Now in the place where he was crucified there was a garden, and in the garden a new tomb where no one had ever been laid. So because of the Jewish day of Preparation, since the tomb was close at hand, they laid Jesus there (John 19:41-42).[iii]

Jesus was temporarily placed in this new tomb, with the entrance blocked up with a stone, to protect his body from exposure and from predators. According to Mark all Joseph had time to do was to quickly wrap the bloodied body in a linen shroud—no washing, no anointing, no traditional Jewish rites of mourning—nothing (Mark 15:46). The women, including Jesus’ mother, his sister, Mary Magdalene his companion, and others, who followed at a distance had every intention of completing the Jewish rites of burial, that involved washing the corpse and anointing it with oil and spices, just as soon as the Sabbath was over (Mark 16:1). Joseph, in asking to take charge of the proper burial of Jesus, clearly had a more permanent arrangement in mind. The most likely scenario is that he planned to provide Jesus, and subsequently his family, with a cave tomb at his own expense, and possibly on his own estate outside Jerusalem. That he was a local resident seems certain based on his membership in the Sanhedrin, and he is the one who would have had the means to provide the family of Jesus, who were from Galilee, with a family cave tomb.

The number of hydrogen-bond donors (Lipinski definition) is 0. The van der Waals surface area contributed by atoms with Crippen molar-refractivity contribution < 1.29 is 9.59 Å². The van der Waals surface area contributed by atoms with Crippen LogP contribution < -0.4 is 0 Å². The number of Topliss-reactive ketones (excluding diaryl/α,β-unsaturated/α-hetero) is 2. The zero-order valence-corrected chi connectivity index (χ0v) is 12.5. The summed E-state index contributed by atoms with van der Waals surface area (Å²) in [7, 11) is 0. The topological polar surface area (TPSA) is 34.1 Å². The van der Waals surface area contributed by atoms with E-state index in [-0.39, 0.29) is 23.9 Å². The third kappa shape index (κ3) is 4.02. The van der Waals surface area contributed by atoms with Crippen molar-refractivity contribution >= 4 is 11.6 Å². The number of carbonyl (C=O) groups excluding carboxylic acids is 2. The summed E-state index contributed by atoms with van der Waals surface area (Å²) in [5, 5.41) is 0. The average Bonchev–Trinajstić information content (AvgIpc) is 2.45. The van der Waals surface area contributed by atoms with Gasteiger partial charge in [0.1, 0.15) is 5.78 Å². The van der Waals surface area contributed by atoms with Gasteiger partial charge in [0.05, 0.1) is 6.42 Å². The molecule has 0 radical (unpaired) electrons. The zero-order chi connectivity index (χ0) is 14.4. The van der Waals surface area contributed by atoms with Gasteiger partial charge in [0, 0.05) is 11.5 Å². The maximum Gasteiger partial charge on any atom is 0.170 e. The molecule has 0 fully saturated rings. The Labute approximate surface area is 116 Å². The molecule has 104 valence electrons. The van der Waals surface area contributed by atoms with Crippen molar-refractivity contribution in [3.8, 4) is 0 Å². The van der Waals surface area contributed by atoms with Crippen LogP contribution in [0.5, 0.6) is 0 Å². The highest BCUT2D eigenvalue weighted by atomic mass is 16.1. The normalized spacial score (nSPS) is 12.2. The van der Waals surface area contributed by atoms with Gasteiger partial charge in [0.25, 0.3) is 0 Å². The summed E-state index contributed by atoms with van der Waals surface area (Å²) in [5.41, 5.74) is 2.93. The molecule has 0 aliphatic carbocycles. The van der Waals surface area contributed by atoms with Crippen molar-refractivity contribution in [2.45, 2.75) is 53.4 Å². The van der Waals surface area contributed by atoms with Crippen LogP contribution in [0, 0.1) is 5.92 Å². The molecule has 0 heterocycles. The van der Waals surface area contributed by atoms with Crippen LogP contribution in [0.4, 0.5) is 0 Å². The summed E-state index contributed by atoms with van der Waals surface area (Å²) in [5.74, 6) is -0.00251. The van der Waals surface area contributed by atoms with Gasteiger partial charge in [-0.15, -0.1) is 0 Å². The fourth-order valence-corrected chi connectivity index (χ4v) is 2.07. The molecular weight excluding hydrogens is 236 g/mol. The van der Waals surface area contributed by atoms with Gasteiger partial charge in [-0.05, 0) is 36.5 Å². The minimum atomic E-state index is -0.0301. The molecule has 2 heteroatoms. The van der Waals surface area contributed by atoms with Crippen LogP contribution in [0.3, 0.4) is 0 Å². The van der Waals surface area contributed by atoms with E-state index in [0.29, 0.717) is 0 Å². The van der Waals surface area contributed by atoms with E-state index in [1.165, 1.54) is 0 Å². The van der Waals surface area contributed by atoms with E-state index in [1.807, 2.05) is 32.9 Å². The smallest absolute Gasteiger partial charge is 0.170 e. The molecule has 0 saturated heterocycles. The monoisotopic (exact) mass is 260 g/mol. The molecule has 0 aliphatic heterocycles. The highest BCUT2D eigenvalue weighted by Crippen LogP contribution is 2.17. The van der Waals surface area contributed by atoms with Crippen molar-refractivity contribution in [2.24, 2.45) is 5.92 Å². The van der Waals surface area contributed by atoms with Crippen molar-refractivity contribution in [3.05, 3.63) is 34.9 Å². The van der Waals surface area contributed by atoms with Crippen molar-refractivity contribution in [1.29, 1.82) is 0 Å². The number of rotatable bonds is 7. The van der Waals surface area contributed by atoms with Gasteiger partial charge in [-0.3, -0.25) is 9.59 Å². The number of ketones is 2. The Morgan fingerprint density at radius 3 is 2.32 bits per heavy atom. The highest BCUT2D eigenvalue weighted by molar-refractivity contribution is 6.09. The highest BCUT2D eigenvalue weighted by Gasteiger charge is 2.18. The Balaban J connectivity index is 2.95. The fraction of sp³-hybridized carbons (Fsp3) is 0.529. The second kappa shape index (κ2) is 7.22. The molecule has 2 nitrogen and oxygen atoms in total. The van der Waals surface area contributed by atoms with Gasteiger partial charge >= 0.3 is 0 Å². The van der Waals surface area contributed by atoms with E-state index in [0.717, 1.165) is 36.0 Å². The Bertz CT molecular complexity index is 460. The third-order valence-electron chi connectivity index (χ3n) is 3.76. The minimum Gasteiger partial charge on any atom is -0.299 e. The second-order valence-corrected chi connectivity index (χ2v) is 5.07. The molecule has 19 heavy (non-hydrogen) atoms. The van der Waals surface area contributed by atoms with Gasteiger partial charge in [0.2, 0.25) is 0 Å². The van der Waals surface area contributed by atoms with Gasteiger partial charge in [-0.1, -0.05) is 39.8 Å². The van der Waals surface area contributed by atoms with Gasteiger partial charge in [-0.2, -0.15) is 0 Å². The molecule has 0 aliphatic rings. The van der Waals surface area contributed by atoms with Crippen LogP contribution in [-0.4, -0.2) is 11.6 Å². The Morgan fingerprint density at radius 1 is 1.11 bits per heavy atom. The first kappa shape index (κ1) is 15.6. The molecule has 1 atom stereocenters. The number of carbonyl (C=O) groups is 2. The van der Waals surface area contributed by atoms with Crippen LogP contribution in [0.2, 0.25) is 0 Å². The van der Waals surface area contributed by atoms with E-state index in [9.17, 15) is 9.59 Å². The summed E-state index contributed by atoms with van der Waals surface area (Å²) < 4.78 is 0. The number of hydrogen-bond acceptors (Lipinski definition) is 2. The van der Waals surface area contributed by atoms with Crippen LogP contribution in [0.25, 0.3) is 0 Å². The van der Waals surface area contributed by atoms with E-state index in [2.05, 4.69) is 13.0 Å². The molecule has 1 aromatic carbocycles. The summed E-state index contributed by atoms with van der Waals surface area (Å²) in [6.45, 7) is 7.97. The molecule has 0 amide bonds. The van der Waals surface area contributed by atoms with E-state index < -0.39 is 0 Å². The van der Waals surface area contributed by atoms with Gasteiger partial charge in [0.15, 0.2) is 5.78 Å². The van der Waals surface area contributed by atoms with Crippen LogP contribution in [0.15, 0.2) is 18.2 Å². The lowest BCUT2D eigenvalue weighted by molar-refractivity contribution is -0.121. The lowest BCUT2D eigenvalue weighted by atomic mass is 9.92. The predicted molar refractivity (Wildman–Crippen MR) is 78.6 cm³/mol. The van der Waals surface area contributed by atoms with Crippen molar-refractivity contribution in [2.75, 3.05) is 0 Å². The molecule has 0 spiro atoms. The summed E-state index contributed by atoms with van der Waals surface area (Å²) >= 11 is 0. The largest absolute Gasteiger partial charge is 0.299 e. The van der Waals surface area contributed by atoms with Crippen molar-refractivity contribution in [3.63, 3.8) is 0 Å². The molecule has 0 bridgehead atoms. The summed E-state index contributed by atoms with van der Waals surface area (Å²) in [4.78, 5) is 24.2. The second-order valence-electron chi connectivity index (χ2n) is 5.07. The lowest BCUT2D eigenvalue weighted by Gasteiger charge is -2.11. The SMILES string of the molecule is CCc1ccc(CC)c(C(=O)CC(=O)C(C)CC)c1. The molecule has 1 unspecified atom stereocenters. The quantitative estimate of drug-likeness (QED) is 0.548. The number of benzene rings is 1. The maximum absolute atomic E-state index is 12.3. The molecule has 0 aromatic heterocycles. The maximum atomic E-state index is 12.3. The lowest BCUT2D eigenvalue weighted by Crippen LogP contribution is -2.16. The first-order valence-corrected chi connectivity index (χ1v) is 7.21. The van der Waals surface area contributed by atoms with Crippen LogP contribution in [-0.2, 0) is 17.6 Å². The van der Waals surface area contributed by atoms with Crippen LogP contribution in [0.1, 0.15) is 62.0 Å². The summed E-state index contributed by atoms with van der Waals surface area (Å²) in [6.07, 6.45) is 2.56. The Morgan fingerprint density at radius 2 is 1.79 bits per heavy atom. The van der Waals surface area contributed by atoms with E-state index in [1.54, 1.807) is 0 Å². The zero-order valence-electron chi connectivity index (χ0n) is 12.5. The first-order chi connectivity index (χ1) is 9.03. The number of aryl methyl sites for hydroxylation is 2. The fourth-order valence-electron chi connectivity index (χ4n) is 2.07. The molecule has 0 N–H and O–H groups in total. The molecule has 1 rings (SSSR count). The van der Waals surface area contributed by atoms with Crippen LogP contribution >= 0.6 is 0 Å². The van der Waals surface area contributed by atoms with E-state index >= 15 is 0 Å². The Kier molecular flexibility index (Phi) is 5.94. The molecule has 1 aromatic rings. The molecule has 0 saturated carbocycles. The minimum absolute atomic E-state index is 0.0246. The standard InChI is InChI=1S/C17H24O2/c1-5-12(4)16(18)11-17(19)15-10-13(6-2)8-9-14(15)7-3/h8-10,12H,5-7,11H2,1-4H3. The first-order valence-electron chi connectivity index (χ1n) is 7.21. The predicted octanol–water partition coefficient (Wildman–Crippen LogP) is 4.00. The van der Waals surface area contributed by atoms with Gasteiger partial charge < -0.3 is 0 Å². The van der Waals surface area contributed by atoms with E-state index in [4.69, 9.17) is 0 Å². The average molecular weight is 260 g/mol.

[i]Typed report of Gath dated April 15, 1980 now in the IAA archive files for License 938.

[ii]Compare Matthew 27:57-61, Luke 23:50-56, John 19:38-42.

[iii]Matthew’s assertion that this temporary tomb belonged to Joseph  is clearly an interpolation added for theological reasons (Matthew 27:60). It lacks any historical basis or even likelihood. What would be the chances that Joseph, who took charge of Jesus’ burial, just happened to own a tomb right adjacent to the place the Romans used to crucify criminals? A major theme of Matthew’s gospel is to show how Jesus fulfilled prophecies of the Hebrew Bible as the messiah. Here he has in mind Isaiah 53:9 that he interprets as requiring the “suffering servant” to be buried in a rich man’s tomb. None of the other gospels make this claim and John, in explaining the circumstances for the choice of this temporary tomb, flatly contradicts Matthew.